P1320229smP1320235smThe first thing that struck us was how fantastically the interior was lit. Normally a bit of thought is put into such things and details of pillars are picked out. Occasionally you notice that the focus of some lights has been knocked and nothing of any importance has been highlighted. But here a lot of thought has been put into the lighting, illuminating everything and accentuating the beauty of the building.

P1320242smP1320247smWonderful ceilings everywhere, some painted in red and blue, with embellishments picked out from the stonework with a border of red. There are so many faces up there looking down.

P1320237smP1320277smMany tombs surround the nave and small chapels sit everywhere. Everything and everyone labelled. It felt as though there should be so much more to the building, which at one time there was. Scars on the exterior show where the cloisters had once been and the foundations of the Lady Chapel are still marked out with flag stones.

P1320222smA wonderful huge copper beech tree spreads it’s arms across the manicured grounds showing off it’s colour in the rain.

P1320272smThe organ has been undergoing a major refurbishment, large wooden boxes holding the pipes sat behind barriers waiting for them to be refitted. Two men were working at tuning those pipes already fitted, strange alien reverberations shivering through the air with the occasional note blown through. We did hope that they would be stopping for a wedding that was gathering, nothing worse than trying to say your vows as a G# is brought into tune.

P1320297smThe other thing I had to do whilst here was visit the battlefield where the penultimate battle of the War of the Roses took place. We’d noticed on one of the notice boards that the battle had taken place in the Bloody Meadow, how forward thinking people had been to name it so! Positioned just to the side of Lower Lode Lane we went to find it. At the junction with Gloucester Road is a topiary. At first Mick wondered why they were celebrating the number you dial to find out who had last called you  and I wondered why 47% was so important. Then the penny dropped 1471 was the year the battle took place!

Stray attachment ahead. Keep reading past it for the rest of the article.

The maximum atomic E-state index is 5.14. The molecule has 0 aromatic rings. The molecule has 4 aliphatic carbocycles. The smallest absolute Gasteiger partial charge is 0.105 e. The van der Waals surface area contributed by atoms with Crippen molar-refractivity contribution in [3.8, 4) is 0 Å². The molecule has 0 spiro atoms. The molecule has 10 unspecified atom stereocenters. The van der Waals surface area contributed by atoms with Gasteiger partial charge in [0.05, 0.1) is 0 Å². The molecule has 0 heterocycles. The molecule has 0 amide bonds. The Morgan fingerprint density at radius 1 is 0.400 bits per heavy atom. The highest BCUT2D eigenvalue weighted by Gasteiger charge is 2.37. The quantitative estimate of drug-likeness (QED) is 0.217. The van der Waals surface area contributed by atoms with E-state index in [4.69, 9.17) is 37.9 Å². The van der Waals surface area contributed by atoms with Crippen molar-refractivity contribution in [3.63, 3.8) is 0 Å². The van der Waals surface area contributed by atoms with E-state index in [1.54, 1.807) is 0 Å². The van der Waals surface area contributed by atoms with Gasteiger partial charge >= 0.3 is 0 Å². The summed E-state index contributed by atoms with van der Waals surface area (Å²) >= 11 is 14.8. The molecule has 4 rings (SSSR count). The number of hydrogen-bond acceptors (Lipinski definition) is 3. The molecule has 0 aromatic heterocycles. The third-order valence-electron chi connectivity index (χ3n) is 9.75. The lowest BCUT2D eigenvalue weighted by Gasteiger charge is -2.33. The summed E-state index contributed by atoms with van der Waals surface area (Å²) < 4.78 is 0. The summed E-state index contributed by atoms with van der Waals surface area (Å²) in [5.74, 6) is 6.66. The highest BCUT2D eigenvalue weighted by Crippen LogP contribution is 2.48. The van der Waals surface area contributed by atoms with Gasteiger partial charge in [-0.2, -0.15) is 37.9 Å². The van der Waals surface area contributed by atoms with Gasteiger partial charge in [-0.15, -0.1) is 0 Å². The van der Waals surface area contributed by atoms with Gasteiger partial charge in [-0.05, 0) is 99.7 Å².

P1320288smP1320294smThere is a Battlefield walk that you can do, which we only discovered on our search for the meadow. Along side a narrow brook I stood where the Lancastrians, under Queen Margaret’s commanders Somerset, Wenlock and Devonshire were defeated by Edward IV’s Yorkists under Edward, Gloucester and Hastings. Walking to a far more manicured area we could look out as Queen Margaret’s party had just before all was lost, from here they retreated over the River Severn at Lower Lode on horse back.

P1320280smEvery year since 1984 the battle has been re-enacted here as part of the Tewkesbury Medieval Festival which takes place in July. It is regarded as the biggest Medieval gathering in Europe with over 2000 people taking part, many re-live the whole experience and knights can often be seen around the town. No wonder Peter Laird’s character in Knights in Plastic Armour said the immortal line from the play ‘I do like a good Tewkesbury’.

P1320298smP1320301smA toasted sandwich back in town was needed and where else could we go but to Tilly’s Tea Room.

P1320208smP1320211smWe then spent the afternoon wandering up and down some of the many alleyways. Here is where most of the buildings give away their age and construction.

P1320310smP1320317smOne such alleyway has been covered and is now part of Cornell Books . Shelves line either side with colour co-ordinated Penguin paperbacks and boxes of maps and in a rear room the owner jigs along to music as he sorts through the masses of volumes.